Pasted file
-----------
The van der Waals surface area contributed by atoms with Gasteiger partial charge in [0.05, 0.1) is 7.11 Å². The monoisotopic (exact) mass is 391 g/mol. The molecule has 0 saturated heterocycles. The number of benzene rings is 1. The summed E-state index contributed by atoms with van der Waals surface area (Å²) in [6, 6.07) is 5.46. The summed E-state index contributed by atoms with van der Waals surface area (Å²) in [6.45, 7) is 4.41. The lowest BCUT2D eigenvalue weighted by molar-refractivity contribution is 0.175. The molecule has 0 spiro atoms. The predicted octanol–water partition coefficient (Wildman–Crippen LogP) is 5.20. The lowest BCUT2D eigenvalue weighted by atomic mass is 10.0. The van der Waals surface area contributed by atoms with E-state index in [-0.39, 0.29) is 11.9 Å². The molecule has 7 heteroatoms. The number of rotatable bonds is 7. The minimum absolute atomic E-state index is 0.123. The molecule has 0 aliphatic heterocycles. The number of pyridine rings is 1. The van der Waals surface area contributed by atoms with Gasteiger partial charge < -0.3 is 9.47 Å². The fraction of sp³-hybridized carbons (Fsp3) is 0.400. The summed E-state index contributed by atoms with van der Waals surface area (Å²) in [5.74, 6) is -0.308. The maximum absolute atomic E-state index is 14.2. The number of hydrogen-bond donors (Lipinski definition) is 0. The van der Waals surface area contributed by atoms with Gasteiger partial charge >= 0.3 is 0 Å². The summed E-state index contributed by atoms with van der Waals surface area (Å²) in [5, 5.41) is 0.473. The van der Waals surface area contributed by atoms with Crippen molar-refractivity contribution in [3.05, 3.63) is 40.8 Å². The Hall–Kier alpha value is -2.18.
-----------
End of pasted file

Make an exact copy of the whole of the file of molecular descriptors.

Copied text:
The van der Waals surface area contributed by atoms with Gasteiger partial charge in [0.05, 0.1) is 7.11 Å². The monoisotopic (exact) mass is 391 g/mol. The molecule has 0 saturated heterocycles. The number of benzene rings is 1. The summed E-state index contributed by atoms with van der Waals surface area (Å²) in [6, 6.07) is 5.46. The summed E-state index contributed by atoms with van der Waals surface area (Å²) in [6.45, 7) is 4.41. The lowest BCUT2D eigenvalue weighted by molar-refractivity contribution is 0.175. The molecule has 0 spiro atoms. The predicted octanol–water partition coefficient (Wildman–Crippen LogP) is 5.20. The lowest BCUT2D eigenvalue weighted by atomic mass is 10.0. The van der Waals surface area contributed by atoms with E-state index in [-0.39, 0.29) is 11.9 Å². The molecule has 7 heteroatoms. The number of rotatable bonds is 7. The minimum absolute atomic E-state index is 0.123. The molecule has 0 aliphatic heterocycles. The number of pyridine rings is 1. The van der Waals surface area contributed by atoms with Gasteiger partial charge < -0.3 is 9.47 Å². The fraction of sp³-hybridized carbons (Fsp3) is 0.400. The summed E-state index contributed by atoms with van der Waals surface area (Å²) in [5.74, 6) is -0.308. The maximum absolute atomic E-state index is 14.2. The number of hydrogen-bond donors (Lipinski definition) is 0. The van der Waals surface area contributed by atoms with Gasteiger partial charge >= 0.3 is 0 Å². The summed E-state index contributed by atoms with van der Waals surface area (Å²) in [5, 5.41) is 0.473. The van der Waals surface area contributed by atoms with Crippen molar-refractivity contribution in [3.05, 3.63) is 40.8 Å². The Hall–Kier alpha value is -2.18.